Tag Archives: English

Simple Strawberry Tart (Finally, Something Good About the English Summer)

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I have been living in England for many years now, and I have enthusiastically adapted to most aspects of life here. I now queue diligently, I drink tea like it’s going out of fashion, I have learnt to bake scones and I even pop into Marks & Spencer every now and then. But try as I might, I still cannot get used to the English Summer.

It seems that for every glorious day where you can eat outdoors,  wear a sundress and do other lovely, summery things,  you have to endure weeks of barely mild temperatures, wind and rain.

Warm, sunny days, when they do happen, seem to arrive out of nowhere and there is this sense of urgency about them because you know that if you don’t cancel whatever your plans were for that day,  and quickly adapt to the unexpected appearance of the sun,  your barbecue may just remain in the garage for another year and your sundress will languish in the wardrobe until the next foreign holiday.

There is one pretty marvellous thing about English Summers though : berries. The mild, wet weather makes for juicy, sweet , delicious strawberries, raspberries, blackberries and all their berry cousins.

My local fruit and veg shop stocks local berries during the season and they are a real joy. Recently, I bought some delicious, plump strawberries. Not the shiny, identically shaped, designer strawberries you find in supermarkets; no, these were the real thing, all different shapes and sizes and some of them oddly misshapen, just like the ones I used to pick in my grandmother’s garden.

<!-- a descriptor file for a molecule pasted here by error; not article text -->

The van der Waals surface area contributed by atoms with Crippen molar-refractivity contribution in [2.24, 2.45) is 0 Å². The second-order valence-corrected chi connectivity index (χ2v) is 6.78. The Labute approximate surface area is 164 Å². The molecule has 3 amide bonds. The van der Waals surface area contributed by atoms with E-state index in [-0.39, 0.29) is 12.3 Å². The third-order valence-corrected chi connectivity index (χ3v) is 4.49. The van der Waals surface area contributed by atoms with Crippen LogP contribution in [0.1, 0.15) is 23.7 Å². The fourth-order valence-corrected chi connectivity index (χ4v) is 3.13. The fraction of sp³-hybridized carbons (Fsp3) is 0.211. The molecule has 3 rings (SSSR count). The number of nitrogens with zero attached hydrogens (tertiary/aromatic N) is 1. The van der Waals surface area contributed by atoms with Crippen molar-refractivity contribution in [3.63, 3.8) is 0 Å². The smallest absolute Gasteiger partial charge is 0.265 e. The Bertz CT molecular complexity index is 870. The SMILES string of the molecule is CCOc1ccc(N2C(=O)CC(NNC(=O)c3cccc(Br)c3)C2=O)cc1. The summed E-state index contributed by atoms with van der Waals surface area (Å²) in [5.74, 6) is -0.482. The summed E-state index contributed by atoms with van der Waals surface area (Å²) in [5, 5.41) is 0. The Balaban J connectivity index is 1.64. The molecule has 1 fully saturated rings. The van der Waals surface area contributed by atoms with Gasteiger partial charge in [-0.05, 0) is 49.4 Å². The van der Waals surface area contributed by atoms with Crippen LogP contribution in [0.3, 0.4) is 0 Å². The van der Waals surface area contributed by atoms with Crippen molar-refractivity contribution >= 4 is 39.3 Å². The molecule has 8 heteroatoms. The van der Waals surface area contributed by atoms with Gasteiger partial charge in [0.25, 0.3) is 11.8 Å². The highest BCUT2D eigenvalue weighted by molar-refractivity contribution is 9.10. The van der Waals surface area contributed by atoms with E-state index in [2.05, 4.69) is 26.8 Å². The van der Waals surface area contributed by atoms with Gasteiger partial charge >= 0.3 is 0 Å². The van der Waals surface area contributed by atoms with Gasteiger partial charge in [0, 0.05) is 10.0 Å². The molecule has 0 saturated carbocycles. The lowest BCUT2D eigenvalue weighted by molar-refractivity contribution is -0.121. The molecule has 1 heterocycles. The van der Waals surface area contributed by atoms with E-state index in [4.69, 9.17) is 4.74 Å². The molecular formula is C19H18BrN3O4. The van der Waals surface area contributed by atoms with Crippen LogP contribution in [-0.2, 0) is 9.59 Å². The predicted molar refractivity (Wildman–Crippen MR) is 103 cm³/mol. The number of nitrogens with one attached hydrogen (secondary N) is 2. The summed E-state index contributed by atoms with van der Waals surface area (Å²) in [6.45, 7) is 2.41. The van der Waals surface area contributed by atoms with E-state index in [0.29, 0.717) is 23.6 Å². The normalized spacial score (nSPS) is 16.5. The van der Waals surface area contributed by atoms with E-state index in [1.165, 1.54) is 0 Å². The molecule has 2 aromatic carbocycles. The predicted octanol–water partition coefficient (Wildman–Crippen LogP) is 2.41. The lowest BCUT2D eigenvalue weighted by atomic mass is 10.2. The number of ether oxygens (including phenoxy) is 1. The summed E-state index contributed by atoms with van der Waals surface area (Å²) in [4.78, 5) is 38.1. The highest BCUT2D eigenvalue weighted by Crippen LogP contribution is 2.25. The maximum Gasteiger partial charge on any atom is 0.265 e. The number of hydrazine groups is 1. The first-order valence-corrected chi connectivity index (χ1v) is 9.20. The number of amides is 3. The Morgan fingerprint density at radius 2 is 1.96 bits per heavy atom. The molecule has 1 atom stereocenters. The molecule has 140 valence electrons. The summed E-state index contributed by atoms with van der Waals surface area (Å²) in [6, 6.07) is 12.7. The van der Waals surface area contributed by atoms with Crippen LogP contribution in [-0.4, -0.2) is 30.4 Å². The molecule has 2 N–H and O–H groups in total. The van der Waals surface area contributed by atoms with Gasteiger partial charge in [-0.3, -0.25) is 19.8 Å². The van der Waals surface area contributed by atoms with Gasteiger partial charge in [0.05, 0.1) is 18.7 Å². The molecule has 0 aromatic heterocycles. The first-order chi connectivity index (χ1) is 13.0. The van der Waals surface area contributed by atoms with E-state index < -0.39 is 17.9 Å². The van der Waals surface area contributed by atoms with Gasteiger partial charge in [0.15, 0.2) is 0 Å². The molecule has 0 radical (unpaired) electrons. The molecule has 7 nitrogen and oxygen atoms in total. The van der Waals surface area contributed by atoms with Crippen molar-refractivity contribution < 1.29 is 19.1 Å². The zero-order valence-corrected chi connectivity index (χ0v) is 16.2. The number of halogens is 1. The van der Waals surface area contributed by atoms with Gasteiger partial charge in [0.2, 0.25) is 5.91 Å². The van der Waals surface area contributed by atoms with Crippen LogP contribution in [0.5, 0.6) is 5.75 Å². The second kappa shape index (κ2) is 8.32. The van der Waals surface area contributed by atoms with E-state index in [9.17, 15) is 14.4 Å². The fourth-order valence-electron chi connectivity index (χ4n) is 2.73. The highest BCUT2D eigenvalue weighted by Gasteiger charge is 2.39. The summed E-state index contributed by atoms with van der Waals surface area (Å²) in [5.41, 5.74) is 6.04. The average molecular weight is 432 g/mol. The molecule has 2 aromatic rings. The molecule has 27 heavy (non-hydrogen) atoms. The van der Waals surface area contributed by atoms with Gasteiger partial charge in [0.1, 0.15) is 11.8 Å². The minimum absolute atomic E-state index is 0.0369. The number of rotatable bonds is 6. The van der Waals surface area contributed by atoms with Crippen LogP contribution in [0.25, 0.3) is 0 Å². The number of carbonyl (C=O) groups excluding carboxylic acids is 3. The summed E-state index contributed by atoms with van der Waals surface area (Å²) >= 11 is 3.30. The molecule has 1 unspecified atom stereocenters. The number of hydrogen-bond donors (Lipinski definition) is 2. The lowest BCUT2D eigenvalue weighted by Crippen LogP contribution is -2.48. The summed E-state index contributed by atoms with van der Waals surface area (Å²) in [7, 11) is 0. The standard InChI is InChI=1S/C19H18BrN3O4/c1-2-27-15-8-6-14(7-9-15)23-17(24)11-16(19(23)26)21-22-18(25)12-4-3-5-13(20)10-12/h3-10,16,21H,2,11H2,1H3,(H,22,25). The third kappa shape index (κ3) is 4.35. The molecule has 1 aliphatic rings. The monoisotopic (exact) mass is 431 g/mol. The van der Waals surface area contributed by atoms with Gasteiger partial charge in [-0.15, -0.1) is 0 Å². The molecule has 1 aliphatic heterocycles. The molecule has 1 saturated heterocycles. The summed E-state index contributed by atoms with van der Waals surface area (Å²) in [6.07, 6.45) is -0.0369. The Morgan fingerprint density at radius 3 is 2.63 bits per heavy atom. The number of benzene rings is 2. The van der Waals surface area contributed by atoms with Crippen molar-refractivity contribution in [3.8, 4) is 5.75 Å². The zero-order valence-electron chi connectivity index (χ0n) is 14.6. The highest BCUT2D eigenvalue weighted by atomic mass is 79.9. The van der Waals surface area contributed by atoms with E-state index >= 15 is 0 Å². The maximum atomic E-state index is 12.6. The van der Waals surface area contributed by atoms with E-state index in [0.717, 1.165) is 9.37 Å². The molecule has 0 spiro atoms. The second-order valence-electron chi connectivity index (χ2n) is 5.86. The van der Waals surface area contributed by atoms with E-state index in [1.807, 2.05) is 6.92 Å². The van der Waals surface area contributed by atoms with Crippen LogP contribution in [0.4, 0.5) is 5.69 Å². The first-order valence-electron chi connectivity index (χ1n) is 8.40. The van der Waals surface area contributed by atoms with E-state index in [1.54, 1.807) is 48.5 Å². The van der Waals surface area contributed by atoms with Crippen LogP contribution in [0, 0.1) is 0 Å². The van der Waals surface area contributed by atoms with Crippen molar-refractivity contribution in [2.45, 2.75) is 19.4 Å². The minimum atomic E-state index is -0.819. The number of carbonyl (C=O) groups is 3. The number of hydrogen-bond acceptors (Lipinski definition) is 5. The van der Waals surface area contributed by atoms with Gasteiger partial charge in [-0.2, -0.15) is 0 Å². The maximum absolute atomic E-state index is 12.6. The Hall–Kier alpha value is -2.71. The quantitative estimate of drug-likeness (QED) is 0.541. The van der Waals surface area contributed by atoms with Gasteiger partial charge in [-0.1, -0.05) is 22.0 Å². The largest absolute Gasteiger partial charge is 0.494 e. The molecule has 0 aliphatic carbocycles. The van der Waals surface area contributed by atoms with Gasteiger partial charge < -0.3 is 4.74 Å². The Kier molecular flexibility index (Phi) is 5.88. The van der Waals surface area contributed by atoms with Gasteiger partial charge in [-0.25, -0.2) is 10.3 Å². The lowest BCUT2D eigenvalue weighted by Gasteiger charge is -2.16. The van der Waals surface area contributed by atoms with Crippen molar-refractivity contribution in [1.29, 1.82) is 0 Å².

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Inspired by this bounty, I suddenly fancied a strawberry tart. A simple one, with just a buttery, sweet pastry (or pâte sablée in French) and strawberries on top. No crème pâtissière needed with strawberries this good. The only thing I added were some roughly chopped pistachios because I think they look nice and add a bit of crunch, but really you can leave them out and your tart would still be delicious.

The proportions for the pastry come from Michel Roux’s Pastry , which I highly recommend (and unfortunately no one pays me to say this).

You will need :

For a 26 cm Ø tart tin:
250 g plain flour
200 g butter, cut into small pieces and slightly softened
100 g icing sugar, sifted
A pinch of salt
2 egg yolks

600 g strawberries
20 g chopped pistachios (optional)
2 tbsp strawberry jam, to glaze

Method :

For the pastry, put the flour in a mound in a wide, shallow dish or directly on your worktop. Make a well in the middle and add in it the butter, sugar and salt.
Rub the butter and sugar together between your fingertips until combined. Add the egg yolks and combine, still with your fingertips. Gradually start drawing in the flour from the sides until it has all been added. Knead the dough 2 or 3 times then pat it into a ball, wrap in cling film and refrigerate for at least an hour.